The evil power of Dr. M is even greater than we thought...strong enough, in fact, to tarnish the shining reputation of the long-awaited Spore. Also in the news today, DVD ripping goes legit, a little too late, thanks to RealDVD, but we determine it's probably not worth getting sued over. And we put gurus against geniuses in a battle to the tech support death. Listen now: Download today's podcastEPISODE 804
Happy Birthday Google - 10 http://blogs.zdnet.com/BTL/?p=9930 http://www.usatoday.com/tech/products/2008-09-06-google-ten-years_N.htm
DVD ripping goes legit with RealDVD … Read more
What if your desktop security application could detect and remove a new threat that was only minutes old? That's the impetus behind McAfee Artemis Technology, announced on Monday.
Artemis, which McAfee plans to market within its 2009 consumer products as "Active Protection," is not focused on hourly updates, or even 15-minute updates, as rival Symantec has. It means instant detection, said Dave Marcus, director of security research and communications for McAfee Avert Labs.
Taking a cue from Morgan Spurlock who lived on fast food for 30 days in the Super Size Me documentary, McAfee gathered volunteers from around the world who would, for one hour a day, surf the Internet, signing up for various newsletters, filling in various forms. As they did so, the participants were asked to blog about their experiences.
On Tuesday, McAfee released the results of the experiment it called S.P.A.M., or Spammed Persistently All Month.
Over the course of the month, McAfee's test subjects accumulated 104,000 spam messages, or roughly 70 per day per … Read more
McAfee released on Tuesday the results of a monthlong spam experiment. The security company provided 50 people worldwide with a clean laptop armed only with antivirus protection (no anti-spam protection) and a brand new domain for e-mail. McAfee then asked them to surf the Net and blog about their experiences.
Within the first 24 hours, the individuals received their first spam e-mail in the S.P.A.M. (Spammed Persistently All Month) Experiment.
Over the course of 30 days, McAfee's test subjects accumulated 104,000 spam e-mails, or roughly 70 spam messages per day per recipient. Put another way, … Read more
McAfee released a study late on Tuesday that indicates the domains that tend to be the most dangerous or malware-prone on the Web, and at the top of the list is the Hong Kong (.hk) domain.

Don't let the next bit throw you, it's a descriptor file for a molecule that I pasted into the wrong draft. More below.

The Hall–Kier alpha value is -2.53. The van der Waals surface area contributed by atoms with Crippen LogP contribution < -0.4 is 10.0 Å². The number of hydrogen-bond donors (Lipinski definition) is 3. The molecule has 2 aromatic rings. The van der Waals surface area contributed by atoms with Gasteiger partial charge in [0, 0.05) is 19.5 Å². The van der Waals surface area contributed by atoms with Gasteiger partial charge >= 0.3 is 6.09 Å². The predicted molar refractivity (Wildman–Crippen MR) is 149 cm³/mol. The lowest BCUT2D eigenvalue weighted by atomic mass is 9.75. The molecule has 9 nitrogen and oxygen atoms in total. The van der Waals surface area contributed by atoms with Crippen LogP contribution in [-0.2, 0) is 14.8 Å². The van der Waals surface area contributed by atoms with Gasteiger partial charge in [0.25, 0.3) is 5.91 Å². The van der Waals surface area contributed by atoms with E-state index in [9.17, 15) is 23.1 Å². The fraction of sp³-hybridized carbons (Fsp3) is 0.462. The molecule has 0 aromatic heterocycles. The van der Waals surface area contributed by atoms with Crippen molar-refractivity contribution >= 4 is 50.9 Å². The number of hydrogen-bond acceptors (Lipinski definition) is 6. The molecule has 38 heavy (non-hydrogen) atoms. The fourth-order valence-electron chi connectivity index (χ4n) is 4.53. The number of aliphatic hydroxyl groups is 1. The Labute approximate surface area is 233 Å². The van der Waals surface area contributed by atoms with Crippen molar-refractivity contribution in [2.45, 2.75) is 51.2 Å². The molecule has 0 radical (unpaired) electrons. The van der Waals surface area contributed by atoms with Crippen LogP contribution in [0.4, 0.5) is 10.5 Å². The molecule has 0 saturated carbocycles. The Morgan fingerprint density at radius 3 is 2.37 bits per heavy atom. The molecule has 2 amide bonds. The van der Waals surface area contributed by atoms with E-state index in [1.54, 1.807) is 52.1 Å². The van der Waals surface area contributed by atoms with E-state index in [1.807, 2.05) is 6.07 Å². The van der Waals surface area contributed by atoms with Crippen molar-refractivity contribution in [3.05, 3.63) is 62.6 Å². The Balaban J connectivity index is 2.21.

The McAfee Mal Web report, which serves as a safety guidebook to risky online neighborhoods, reveals that 19.2 percent of all Web sites ending with the .hk domain pose a security threat to Web users, followed by China (.cn), the Philippines (.ph), Romania (.ro) and Russia (.ru).
By contrast, the safest domains on the Web are Finland (.fi), Japan (.jp), Norway (.no), Slovenia (.… Read more
Vodafone, Telecom Italia announce massive iPhone rollout http://arstechnica.com/journals/apple.ars/2008/05/06/ vodafone-telecom-italia-announce-massive-iphone-rollout … Read more
Updated May 6, 5:50 AM PDT to reflect the actual announcement from the two companies.
Yahoo and McAfee announced a partnership Tuesday under which potentially unsafe Web sites appearing in Yahoo search results will be flagged as risky.
The deal, an exclusive for Yahoo, uses McAfee SiteAdvisor technology to label a variety of potentially dangerous Web sites with red warning text and links to McAfee information about what risks the site poses. Among the triggers for a red warning message are sites that host spyware, adware, or virus-infected downloads; sites that have links to other Web sites with dangerous … Read more
A new contest to be held at this year's DefCon in Las Vegas in August hopes to prove that signature-based antivirus is dead, a move that one leading antivirus researcher says is "not a good idea."
The goal of the Race to Zero is simple: obfuscate a malicious code so that it evades well-known antivirus engines.
Contestants will be given a sample set of viruses and malicious code that they must modify and then upload through the contest portal. Once accepted, the sample will be sent through a number of leading antivirus engines (perhaps using VirusTotal.com … Read more
Over the weekend Stuart Hicks emailed the OSI about an odd statement made by McAfee in its white paper on botnets [PDF]:Taking the bot controller ofﬂine may kill a botnet. As a result, many bots use a Dynamic Domain Name System (DDNS) or have a list of backup IP addresses to survive such an event. Bot technology is rapidly evolving, often aided and abetted, unfortunately, by the open-source movement. [Emphasis mine.]
Huh? No justification is made for this statement. No follow-on, explanatory comments are made.
Someone at McAfee thinks that the correlation between botnets and open source is clear, but I am struggling to grasp any connection between the two. Perhaps this is just one more example of McAfee's dubious grasp on reality when it comes to open source. Remember its statement that open-source licensing is a threat to its business?
Consider the definition of a botnet:… Read more